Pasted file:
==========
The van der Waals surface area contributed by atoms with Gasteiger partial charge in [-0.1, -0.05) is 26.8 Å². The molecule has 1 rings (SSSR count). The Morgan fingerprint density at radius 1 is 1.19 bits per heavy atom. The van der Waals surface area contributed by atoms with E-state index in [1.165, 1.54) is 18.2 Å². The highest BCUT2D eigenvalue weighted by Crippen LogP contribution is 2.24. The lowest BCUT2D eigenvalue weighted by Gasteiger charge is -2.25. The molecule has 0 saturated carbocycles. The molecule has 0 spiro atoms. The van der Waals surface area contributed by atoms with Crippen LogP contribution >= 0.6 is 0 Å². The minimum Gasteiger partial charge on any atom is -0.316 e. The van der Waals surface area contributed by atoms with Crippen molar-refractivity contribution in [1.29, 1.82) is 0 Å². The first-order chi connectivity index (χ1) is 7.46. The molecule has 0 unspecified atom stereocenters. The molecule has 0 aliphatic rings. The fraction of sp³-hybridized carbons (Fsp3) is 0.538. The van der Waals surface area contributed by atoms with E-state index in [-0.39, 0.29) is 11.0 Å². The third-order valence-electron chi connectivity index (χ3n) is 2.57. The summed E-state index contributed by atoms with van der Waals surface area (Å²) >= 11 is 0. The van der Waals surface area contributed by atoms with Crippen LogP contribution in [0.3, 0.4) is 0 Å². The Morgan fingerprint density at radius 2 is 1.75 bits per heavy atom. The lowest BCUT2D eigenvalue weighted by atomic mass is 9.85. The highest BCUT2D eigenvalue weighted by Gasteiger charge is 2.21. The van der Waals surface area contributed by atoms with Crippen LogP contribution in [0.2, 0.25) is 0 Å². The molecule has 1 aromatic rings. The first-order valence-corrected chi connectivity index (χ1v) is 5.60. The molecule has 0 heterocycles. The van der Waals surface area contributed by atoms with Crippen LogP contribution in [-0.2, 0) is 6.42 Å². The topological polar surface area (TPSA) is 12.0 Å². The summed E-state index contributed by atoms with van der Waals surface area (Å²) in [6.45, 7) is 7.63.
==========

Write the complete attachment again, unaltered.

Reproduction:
The van der Waals surface area contributed by atoms with Gasteiger partial charge in [-0.1, -0.05) is 26.8 Å². The molecule has 1 rings (SSSR count). The Morgan fingerprint density at radius 1 is 1.19 bits per heavy atom. The van der Waals surface area contributed by atoms with E-state index in [1.165, 1.54) is 18.2 Å². The highest BCUT2D eigenvalue weighted by Crippen LogP contribution is 2.24. The lowest BCUT2D eigenvalue weighted by Gasteiger charge is -2.25. The molecule has 0 saturated carbocycles. The molecule has 0 spiro atoms. The van der Waals surface area contributed by atoms with Crippen LogP contribution >= 0.6 is 0 Å². The minimum Gasteiger partial charge on any atom is -0.316 e. The van der Waals surface area contributed by atoms with Crippen molar-refractivity contribution in [1.29, 1.82) is 0 Å². The first-order chi connectivity index (χ1) is 7.46. The molecule has 0 unspecified atom stereocenters. The molecule has 0 aliphatic rings. The fraction of sp³-hybridized carbons (Fsp3) is 0.538. The van der Waals surface area contributed by atoms with E-state index in [-0.39, 0.29) is 11.0 Å². The third-order valence-electron chi connectivity index (χ3n) is 2.57. The summed E-state index contributed by atoms with van der Waals surface area (Å²) >= 11 is 0. The van der Waals surface area contributed by atoms with Crippen LogP contribution in [0.3, 0.4) is 0 Å². The Morgan fingerprint density at radius 2 is 1.75 bits per heavy atom. The lowest BCUT2D eigenvalue weighted by atomic mass is 9.85. The highest BCUT2D eigenvalue weighted by Gasteiger charge is 2.21. The van der Waals surface area contributed by atoms with Crippen LogP contribution in [0.2, 0.25) is 0 Å². The molecule has 1 aromatic rings. The first-order valence-corrected chi connectivity index (χ1v) is 5.60. The molecule has 0 heterocycles. The van der Waals surface area contributed by atoms with Crippen LogP contribution in [-0.2, 0) is 6.42 Å². The topological polar surface area (TPSA) is 12.0 Å². The summed E-state index contributed by atoms with van der Waals surface area (Å²) in [6.45, 7) is 7.63.